- Ask about the Bride’s Regular Routine
When it comes to bridal makeup, a one-style fits all application just won’t work. Each time you do a bride’s makeup, it should be tailored to that bride’s personal style so she can still look and feel like herself. Additionally, it should also match her vision for her wedding. Bright eyeshadow, for example, is better suited to a nightclub/dance party theme than a traditional black-tie affair.
When you’re doing someone’s makeup, it’s important to remember that it’s about them and their preferences, not just showing off the latest or most complicated technique. And even though you might think a bride looks best one way, what’s really important is how she thinks she looks best. Your ability to be flexible to her preferred level of makeup is a sign of versatility that will set you apart from less experienced makeup artists.
- Prepare to Work with the Photographer
In order to make the bride looks her best in the wedding day photos, you should not only be willing to work with her photographer, but you should actually encourage it. Because makeup often translates differently on film, you’ll want to make sure you and the photographer are on the same page in regards to lighting, tone, and color. This will prevent your bride from looking washed out, pale, or cartoonish on film, even if she looks great and perfectly natural in real life.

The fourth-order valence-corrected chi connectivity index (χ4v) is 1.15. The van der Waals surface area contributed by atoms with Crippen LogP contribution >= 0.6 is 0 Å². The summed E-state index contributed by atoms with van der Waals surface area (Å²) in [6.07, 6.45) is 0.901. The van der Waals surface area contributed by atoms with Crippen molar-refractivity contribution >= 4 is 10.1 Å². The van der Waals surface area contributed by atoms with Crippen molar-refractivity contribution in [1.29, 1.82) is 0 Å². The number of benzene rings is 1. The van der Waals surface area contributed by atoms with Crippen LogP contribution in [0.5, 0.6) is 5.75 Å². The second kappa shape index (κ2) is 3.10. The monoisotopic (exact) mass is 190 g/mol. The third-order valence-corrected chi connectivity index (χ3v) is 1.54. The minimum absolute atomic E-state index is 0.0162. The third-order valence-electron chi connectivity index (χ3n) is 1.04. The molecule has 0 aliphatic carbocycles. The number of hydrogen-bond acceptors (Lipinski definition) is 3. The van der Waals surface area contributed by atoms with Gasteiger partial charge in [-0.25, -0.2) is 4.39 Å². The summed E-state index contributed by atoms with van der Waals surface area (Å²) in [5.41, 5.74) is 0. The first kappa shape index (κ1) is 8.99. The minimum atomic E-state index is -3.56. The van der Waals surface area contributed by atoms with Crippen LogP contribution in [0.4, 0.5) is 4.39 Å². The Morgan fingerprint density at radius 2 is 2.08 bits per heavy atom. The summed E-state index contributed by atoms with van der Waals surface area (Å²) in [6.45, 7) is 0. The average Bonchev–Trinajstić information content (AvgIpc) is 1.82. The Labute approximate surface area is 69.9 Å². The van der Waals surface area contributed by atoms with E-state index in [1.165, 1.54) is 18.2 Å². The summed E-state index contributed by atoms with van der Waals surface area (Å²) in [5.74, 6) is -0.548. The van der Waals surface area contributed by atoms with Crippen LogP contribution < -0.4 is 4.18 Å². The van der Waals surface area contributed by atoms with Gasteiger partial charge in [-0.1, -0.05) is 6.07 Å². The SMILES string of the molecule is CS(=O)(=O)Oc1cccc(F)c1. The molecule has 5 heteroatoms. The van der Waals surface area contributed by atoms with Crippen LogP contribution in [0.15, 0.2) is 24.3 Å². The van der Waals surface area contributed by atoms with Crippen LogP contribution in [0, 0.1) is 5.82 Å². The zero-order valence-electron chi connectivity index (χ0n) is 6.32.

- Think about Lighting
This tip is closely related to the previous one, but deserves a spot of it’s own because not only should the bride look great on camera, but she should also look fantastic in person. People are going to be looking at her all day, so you’ll want to find out about her venue(s) and what the lighting will look like so you have tailor her makeup to have the most impact.
Additionally, when first applying the bride’s makeup, you might want to consider bringing your own portable light source. There is no guarantee that your bride’s hotel room (or other get-ready space) will have good lighting or access to natural light. Poor or fluorescent lighting can really alter how a bride’s makeup looks, so bringing your own lighting source guarantees the best look every time.
- Know How to Explain Your Prices
When first meeting with a prospective bridal client, make sure you’re ready to defend (and/or explain) your quoted price. Many brides do not come prepared with a good idea of how much professional makeup services cost. It helps if you can clearly explain why your estimate is a specific amount.
Educating her about insurance costs, product replacement, travel, etc. demonstrates that you are a professional who is trying to make a living. Many brides simply don’t understand all of the work that goes into applying makeup, so a quick explanation reinforces the value of your services, helping to position you in her mind as a professional.
For those of you who have been providing professional bridal makeup services for years, what other tips and tricks have you found to help you be successful? Please share them in the comments below!